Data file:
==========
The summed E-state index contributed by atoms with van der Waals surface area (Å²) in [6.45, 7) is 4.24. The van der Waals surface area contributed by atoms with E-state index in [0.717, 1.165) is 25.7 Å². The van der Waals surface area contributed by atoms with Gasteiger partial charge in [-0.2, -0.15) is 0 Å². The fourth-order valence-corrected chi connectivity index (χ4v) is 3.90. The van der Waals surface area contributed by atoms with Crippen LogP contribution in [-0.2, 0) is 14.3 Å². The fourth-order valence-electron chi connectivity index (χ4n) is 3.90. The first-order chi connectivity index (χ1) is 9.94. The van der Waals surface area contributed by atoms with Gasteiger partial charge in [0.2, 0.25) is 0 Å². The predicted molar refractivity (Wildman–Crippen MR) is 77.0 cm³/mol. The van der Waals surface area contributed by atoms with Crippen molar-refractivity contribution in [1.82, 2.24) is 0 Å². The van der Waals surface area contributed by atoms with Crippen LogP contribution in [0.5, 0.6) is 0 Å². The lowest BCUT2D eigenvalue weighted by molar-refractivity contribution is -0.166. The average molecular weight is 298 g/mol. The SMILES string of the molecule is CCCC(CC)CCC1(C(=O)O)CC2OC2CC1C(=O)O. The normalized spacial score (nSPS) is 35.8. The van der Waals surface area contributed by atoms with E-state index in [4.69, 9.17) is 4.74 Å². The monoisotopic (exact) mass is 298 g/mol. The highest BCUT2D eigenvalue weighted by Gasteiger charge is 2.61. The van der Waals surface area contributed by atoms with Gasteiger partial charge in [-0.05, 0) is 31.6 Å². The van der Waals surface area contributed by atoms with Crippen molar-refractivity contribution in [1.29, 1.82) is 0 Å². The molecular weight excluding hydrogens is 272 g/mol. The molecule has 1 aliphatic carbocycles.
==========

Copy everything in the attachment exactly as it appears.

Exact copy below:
The summed E-state index contributed by atoms with van der Waals surface area (Å²) in [6.45, 7) is 4.24. The van der Waals surface area contributed by atoms with E-state index in [0.717, 1.165) is 25.7 Å². The van der Waals surface area contributed by atoms with Gasteiger partial charge in [-0.2, -0.15) is 0 Å². The fourth-order valence-corrected chi connectivity index (χ4v) is 3.90. The van der Waals surface area contributed by atoms with Crippen LogP contribution in [-0.2, 0) is 14.3 Å². The fourth-order valence-electron chi connectivity index (χ4n) is 3.90. The first-order chi connectivity index (χ1) is 9.94. The van der Waals surface area contributed by atoms with Gasteiger partial charge in [0.2, 0.25) is 0 Å². The predicted molar refractivity (Wildman–Crippen MR) is 77.0 cm³/mol. The van der Waals surface area contributed by atoms with Crippen molar-refractivity contribution in [1.82, 2.24) is 0 Å². The van der Waals surface area contributed by atoms with Crippen LogP contribution in [0.5, 0.6) is 0 Å². The lowest BCUT2D eigenvalue weighted by molar-refractivity contribution is -0.166. The average molecular weight is 298 g/mol. The SMILES string of the molecule is CCCC(CC)CCC1(C(=O)O)CC2OC2CC1C(=O)O. The normalized spacial score (nSPS) is 35.8. The van der Waals surface area contributed by atoms with E-state index in [4.69, 9.17) is 4.74 Å². The monoisotopic (exact) mass is 298 g/mol. The highest BCUT2D eigenvalue weighted by Gasteiger charge is 2.61. The van der Waals surface area contributed by atoms with Gasteiger partial charge in [-0.05, 0) is 31.6 Å². The van der Waals surface area contributed by atoms with Crippen molar-refractivity contribution in [1.29, 1.82) is 0 Å². The molecular weight excluding hydrogens is 272 g/mol. The molecule has 1 aliphatic carbocycles.